TRIESTE

TRIESTE, port in Friuli, N. Italy. Although Jews may have lived in Trieste before the end of the 14th century, there is no authoritative information. After the city's annexation to Austria in 1382 Jews from Germany settled there; some were subject to the dukes of Austria and some to the local rulers. Jews soon took the place of Tuscan moneylenders in the economic life of the city. The Jewish banker Moses and his brother Cazino, who lived in the Rione del Mercato, are mentioned in 1359. The Jews tended to live in the Riborgo neighborhood, then the civic and commercial center. The 15th century was a period of development for the small Jewish community. Two Jewish bankers dominated the period, Salomone D'Oro and Isacco da Trieste. In 1509 the Emperor Maximilian I granted to Isacco the position of Schutzjude, or protected Jew. It is important to stress the position of Jewish women, who sometimes directed the family's banking establishment. As in the other Imperial possessions, Jews were obliged to wear the yellow badge. In 1583 there was an abortive attempt to expel the Jews.   In 1620 Ventura Parente and the Grassin brothers received from the City of Trieste the concession of the title of public banker and moneylender. In 1624 Ventura Parente obtained from the Emperor Ferdinand II the title of Hoffaktor. During the 17th century Trieste's Patriciate took an unfavorable stand toward the Jews, asking the imperial authorities for their expulsion. The imperial authorities resisted the pressure and Jews were not expelled. However, in 1695 the 11 Jewish families in the city, around 70 people, were enclosed in the so-called Old Ghetto, or Trauner Ghetto. The Jews petitioned the authorities successfully for a healthier site, and in 1696 the Jewish ghetto was erected in the Riborgo neighborhood, near the harbor. From the beginning of the 18th century the Hapsburgs adopted a mercantilist policy, which led to the development of the port of Trieste. In 1746 the Università degli ebrei, or Jewish community, was constituted. In this period there were 120 Jews living in Trieste. The most important families were the Morpurgo, Parente, Levi, and Luzzatto. In the same year the first synagogue was erected, the so-called Scuola Piccola. Maria Theresa permitted the richest Jewish families to live outside the ghetto. Moreover, Marco Levi, head of the community, received the title of Hoffaktor in 1765. In 1771 Maria Theresa granted a series of privileges to the Nazione Ebrea of Trieste. In the 18th century Jews were traders and craftsmen and some of them were factors to the Austrian court (see above). One of the most distinguished scholars of the mid-18th century was Rabbi Isacco Formiggini. Emperor joseph ii 's Toleranzpatent of 1782 gave legal sanction to the gradually improving condition of the Jews in Trieste, and in 1785 the gates of the ghetto were destroyed. There were around 670 Jews in 1788. In 1775 the Scuola Grande or Great Synagogue was erected on the plan of the architect Francesco Balzano. The building included also a Sephardi synagogue. In 1796 the community inaugurated a Jewish school under the Chief Rabbi Raffael Nathan Tedesco. This school was in part inspired by the proposals of N.H. Wessely . The first Hebrew work printed in Trieste was Samuel Romanelli's Italian-Hebrew grammar, published in 1799. In 1796 the French under Napoleon arrived in Trieste. In 1800, 1,200 Jews lived in Trieste. From 1809 to 1813 Trieste was part of the Kingdom of Italy. Some Jews were supporters of the French Revolution and Napoleon, although Napoleon's economic blockade ruined the city's trade. Thus, when the Austrians returned in 1814, the Jewish community was relieved. Tedesco was followed by Abramo Eliezer Levi, who was the chief rabbi of Trieste between 1802 and 1825. The 19th century was the golden age of Trieste Jewry. In 1831 Giuseppe Lazzaro Morpurgo established the Assicurazioni Generali, which dominated the economic life of the city for more than a hundred years. During the 19th century some members of the community played an active part in the Risorgimento and the Irredentist struggle which culminated in Trieste's becoming part of Italy in 1919. Trieste Jews, such as the writer Italo svevo and the poet Umberto saba , were central in the creation of the Italian intellectual world. II Corriere Israelitico, a Jewish newspaper in Italian, was published in Trieste from 1862 to 1915. In 1862 S.D. Luzzatto issued there his dirge on Abraham Eliezer Levi. In the 1850s some Hebrew books were printed at the Marinigha press, including Ghirondi-Neppi's Toledot GedoleiYisrael (1853). The Jewish printer Jonah Cohen was active in the 1860s. His illustrated Passover Haggadah (by A.V. Morpurgo) with and without Italian translation (1864) was a memorable production. The number of Jews increased gradually in the 19th century. In 1848 there were around 3,000 Jews, in 1869 there were 4,421, and in 1910, 5,160 Jews lived in Trieste. Most of the chief rabbis of Trieste were Italian Jews, such as Marco Tedeschi, elected in 1858, and Sabato Raffaele Melli from 1870 to 1907. The monumental new synagogue in Via Donizzetti opened in 1912 and it was inaugurated by Chief Rabbi Zvi Perez Chajes. It followed the Ashkenazi rite. After World War I Trieste was the main port for Jews from Central and Eastern Europe who immigrated to Ereẓ Israel. (Shlomo Simonsohn / Samuele Rocca (2nd ed.) -Holocaust Period According to the census of 1931, the Jewish community of Trieste had 4,671 members, including 3,234 Italians and 1,437 foreigners. Census data for 1938 recorded 5,381 Jews in Trieste, belonging for the most part to the lower and middle sectors of the middle class. The racial laws at the end of 1938 caused an initial period of disorientation, including many conversions, the withdrawal of membership of many Community leaders and members, and the emigration of most foreign Jews. By 1939, however, the elected council had been replaced by one appointed by the Italian government. In October 1941, the first visible acts of real intimidation occurred. The facade of the central temple of the German rite and the headquarters of the community in Via del Monte were defaced with antisemitic slogans and red ink. Vandalism and violence recurred in July 1942, when several Fascist squads devastated the temple and assaulted defenseless passers-by. Similar incidents occurred in May 1943, when Jewish and Slavic businesses and shops were sacked. By then, the Jewish community of Trieste had no more than 2,500 members. After the Italian armistice with the Allies on September 8, 1943, and the German occupation of Italy, Trieste and the surrounding area were incorporated into the Adriatisches Kustenland and formally annexed as an integral part of the Reich, with dire consequences for the Jews. Not all Jews were able to go into hiding before a German Einsatzkommando initiated the first roundup of Jews on October 9. A second roundup occurred on October 29, and a third on January 20, 1944. During the latter event, Dr. Carlo Morpurgo, secretary of the community, remained at work in order not to abandon the elderly patients at the Jewish Pia Casa Gentilomo hospice. He was arrested and deported with them to Auschwitz, where he was murdered on November 4, 1944.   In March 1944, other Jews recovering in various hospitals throughout the city, including the Regina Elena, the psychiatric hospital, and the hospital for the chronically ill, were seized. After being arrested, the Jews were taken to the Coroneo prison and, after February or March 1944, also to the Risiera di San Sabba, the only concentration camp with a crematorium in Italy. Some Jews arrested in Fiume, Venice, Padua, and Arbe were also sent to the Risiera. From October 1943 to February 1945, about 60 convoys left Trieste, all headed for the concentration camps of Central and Eastern Europe. According to estimates, Jews deported from the Adriatisches Kustenland numbered 1,235, of whom 708 were from Trieste. Of the latter, only 23 returned. Some Jews from Trieste joined the partisans and died in combat. Sergio Forti was killed in battle near Perugia on June 16, 1944; Rita Rosana died near Verona on September 17, 1944, at the age of 22; and Eugenio Curiel, a university teacher, was killed by Fascists in Milan on February 24, 1945, just a few weeks before the liberation. (Adonella Cedarmas (2nd ed.) After the war about 1,500 Jews remained in Trieste; by 1965 their number had fallen to 1,052, out of a total of 280,000 inhabitants, partly because of the excess of deaths over births. In 1969 the community, numbering about 1,000, operated a synagogue and a prayer house of the Ashkenazi rite, a school, and a home for the aged. In the early 21st century the Jewish population of Trieste was around 600. (Shlomo Simonsohn / Samuele Rocca (2nd ed.) -BIBLIOGRAPHY: Roth, Italy, index; Milano, Italia, index; Milano, Bibliotheca, index; Bachi, in: Israel (Aug. 11–18, 1927); Colbi, ibid. (March 22, 1928); idem, in: RMI 17 (1951), 122–9; Curiel, ibid., 6 (1931/32), 446–72; Volli, ibid., 24 (1958), 206–14; Botteri and Carmiel, in: Trieste …, 6 (1959), May-June issue, 6–16; L. Buda, Vicende e notizie della comunità ebraica triestina nel Settecento (1969); H.D. Friedberg, Ha-Defus ha-Ivri be Italyah (19562), 90. ADD. BIBLIOGRAPHY: T. Catalan, La comunità ebraica di Trieste (17811914), Politica, società e cultura, Quaderni del dipartimento di storia, Università degli studi di Trieste (2000); S.G. Cusin, and P.C. Ioly Zorattini, Friuli Venezia Giulia, Itinerari ebraici, I luoghi, la storia, l'arte (1998), 108–71; L.C., Dubin, The Port Jews of Habsburg Trieste, Absolutist Politics and Enlightenment Culture (1999); M., Stock, Nel segno di Geremia, Storia della comunità israelitica di Trieste dal 1200 (1979); S. Bon, Gli Ebrei a Trieste 19301945. Identità, persecuzione, risposte (2000); S.G. Cusin and P.C.I. Zorattini, Friuli Venezia Giulia, Itinerari ebraici (1998).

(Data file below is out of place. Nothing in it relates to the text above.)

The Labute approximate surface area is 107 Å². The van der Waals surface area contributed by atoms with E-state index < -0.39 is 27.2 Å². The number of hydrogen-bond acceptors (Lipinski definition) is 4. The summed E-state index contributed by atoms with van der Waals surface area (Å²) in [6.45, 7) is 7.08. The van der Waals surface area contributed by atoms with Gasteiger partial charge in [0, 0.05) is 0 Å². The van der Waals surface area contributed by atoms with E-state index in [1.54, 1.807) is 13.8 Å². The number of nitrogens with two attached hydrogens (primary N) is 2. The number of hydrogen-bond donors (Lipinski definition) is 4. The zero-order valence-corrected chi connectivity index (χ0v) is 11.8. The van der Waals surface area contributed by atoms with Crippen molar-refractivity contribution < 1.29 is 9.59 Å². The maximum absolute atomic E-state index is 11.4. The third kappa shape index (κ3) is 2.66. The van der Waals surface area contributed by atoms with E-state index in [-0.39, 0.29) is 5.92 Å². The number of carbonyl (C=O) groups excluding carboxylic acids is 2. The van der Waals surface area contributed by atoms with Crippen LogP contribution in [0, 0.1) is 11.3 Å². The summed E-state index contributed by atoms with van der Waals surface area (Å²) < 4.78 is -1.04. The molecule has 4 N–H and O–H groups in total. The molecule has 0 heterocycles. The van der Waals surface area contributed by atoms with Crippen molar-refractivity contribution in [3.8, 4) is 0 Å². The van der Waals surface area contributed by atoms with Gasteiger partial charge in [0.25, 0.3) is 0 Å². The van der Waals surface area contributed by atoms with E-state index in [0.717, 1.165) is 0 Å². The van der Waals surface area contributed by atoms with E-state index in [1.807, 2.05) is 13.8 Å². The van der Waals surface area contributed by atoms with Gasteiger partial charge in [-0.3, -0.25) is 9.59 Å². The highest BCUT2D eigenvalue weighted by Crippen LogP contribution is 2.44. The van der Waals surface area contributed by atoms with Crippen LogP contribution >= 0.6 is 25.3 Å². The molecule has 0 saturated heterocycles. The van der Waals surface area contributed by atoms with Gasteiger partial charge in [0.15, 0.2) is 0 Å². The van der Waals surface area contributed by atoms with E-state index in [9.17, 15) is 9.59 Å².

Encyclopedia Judaica. 1971.